to the custom-house, where you appear at the time ap-
pointed for its inspection, and unlock your trunks. The
officers then examine them, more or less particularly
according to your appearance and conduct (as I judge),
and then pass them over to a porter to be conveyed to
your hotel. Your passport is delivered, on landing, to
an officer, who takes it to the police-office, where you
obtain a new one, to Paris, for which you pay two
francs. You take this new passport, in which your
person is minutely described, to the proper office on
your arrival in Paris, where it is retained, and the
original one with which you entered Havre restored to
you, vised, as it is called, by the authorities of the capi-
tal. It is well to have it signed also by our minister at
Paris.  With this you can pass throughout the king-
dom, exhibiting it when called for; and you should al-
ways keep it about your person, as it must be vised at
every frontier, and perhaps oftener.
  It is well known that the French labourers eat but
little animal food, and yet they are remarkable for phys-
ical strength, of which I had a striking instance this
afternoon. I saw one of these men carry an ordinary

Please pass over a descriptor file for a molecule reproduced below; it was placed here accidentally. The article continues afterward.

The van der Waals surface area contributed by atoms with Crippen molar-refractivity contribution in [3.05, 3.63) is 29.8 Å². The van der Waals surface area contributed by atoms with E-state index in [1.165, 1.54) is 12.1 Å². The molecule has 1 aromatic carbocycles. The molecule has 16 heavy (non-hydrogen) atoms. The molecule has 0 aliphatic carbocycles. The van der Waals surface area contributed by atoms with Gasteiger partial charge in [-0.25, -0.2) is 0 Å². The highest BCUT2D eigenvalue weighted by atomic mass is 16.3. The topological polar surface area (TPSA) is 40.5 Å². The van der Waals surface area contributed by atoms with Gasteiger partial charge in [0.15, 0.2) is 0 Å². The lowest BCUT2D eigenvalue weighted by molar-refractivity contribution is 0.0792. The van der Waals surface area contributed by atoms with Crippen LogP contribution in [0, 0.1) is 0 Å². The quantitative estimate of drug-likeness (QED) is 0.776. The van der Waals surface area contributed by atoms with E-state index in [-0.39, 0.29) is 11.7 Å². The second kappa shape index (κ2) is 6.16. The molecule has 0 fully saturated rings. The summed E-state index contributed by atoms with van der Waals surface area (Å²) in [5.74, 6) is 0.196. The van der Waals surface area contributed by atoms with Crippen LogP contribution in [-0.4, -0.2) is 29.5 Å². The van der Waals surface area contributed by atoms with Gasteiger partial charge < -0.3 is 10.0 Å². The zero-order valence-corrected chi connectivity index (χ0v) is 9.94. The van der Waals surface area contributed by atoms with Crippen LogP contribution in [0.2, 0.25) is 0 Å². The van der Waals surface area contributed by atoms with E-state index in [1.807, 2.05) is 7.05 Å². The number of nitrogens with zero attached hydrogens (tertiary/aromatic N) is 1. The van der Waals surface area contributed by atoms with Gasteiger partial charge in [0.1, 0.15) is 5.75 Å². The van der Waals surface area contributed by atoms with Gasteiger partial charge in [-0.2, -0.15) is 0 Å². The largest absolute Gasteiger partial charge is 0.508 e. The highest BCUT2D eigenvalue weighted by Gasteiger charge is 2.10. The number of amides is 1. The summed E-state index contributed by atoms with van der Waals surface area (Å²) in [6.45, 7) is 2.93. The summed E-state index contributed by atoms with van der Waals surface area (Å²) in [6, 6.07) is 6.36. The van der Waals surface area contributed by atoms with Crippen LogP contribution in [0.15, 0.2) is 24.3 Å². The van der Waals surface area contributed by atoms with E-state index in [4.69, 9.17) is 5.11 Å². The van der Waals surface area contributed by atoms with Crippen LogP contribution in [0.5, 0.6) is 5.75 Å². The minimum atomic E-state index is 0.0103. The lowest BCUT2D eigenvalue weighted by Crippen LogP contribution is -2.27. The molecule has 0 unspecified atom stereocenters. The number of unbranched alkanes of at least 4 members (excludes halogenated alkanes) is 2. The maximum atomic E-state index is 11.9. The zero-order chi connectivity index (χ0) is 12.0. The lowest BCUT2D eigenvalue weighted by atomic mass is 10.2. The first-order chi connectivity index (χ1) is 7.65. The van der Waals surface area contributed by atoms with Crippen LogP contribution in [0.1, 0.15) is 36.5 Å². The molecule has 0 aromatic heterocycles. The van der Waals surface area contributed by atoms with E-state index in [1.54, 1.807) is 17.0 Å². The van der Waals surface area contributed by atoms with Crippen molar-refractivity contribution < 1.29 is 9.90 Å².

bale of cotton, resting on the back of his head and on
his shoulders. several yards to a wagon, ascend a lid-
der, and throw it on the top of two tiers of bales which
he had already carried up. I supposed it to weigh
four hundred pounds; a by-stander said five hundred.
  After dining at the table d'hote at six o'clock, we
walked down upon the quay, along the magnificent
stone pier which projects far out into the bay. It was
a mild, pleasant evening, and everybody was in the
street. Police-men might be seen, everywhere min-
gling with the crowds, in long, gray frockcoats, red pan-
taloons, and leather caps, distinguished by a yellow tas-
sel. Before the entrances to public buildings, and at
the barriers of the city, they are armed with sword and
musket. In this way perfect peace is preserved. But
what a contrast between the tranquillity thus obtained
vi et armis, and the quiet of one of our own smaller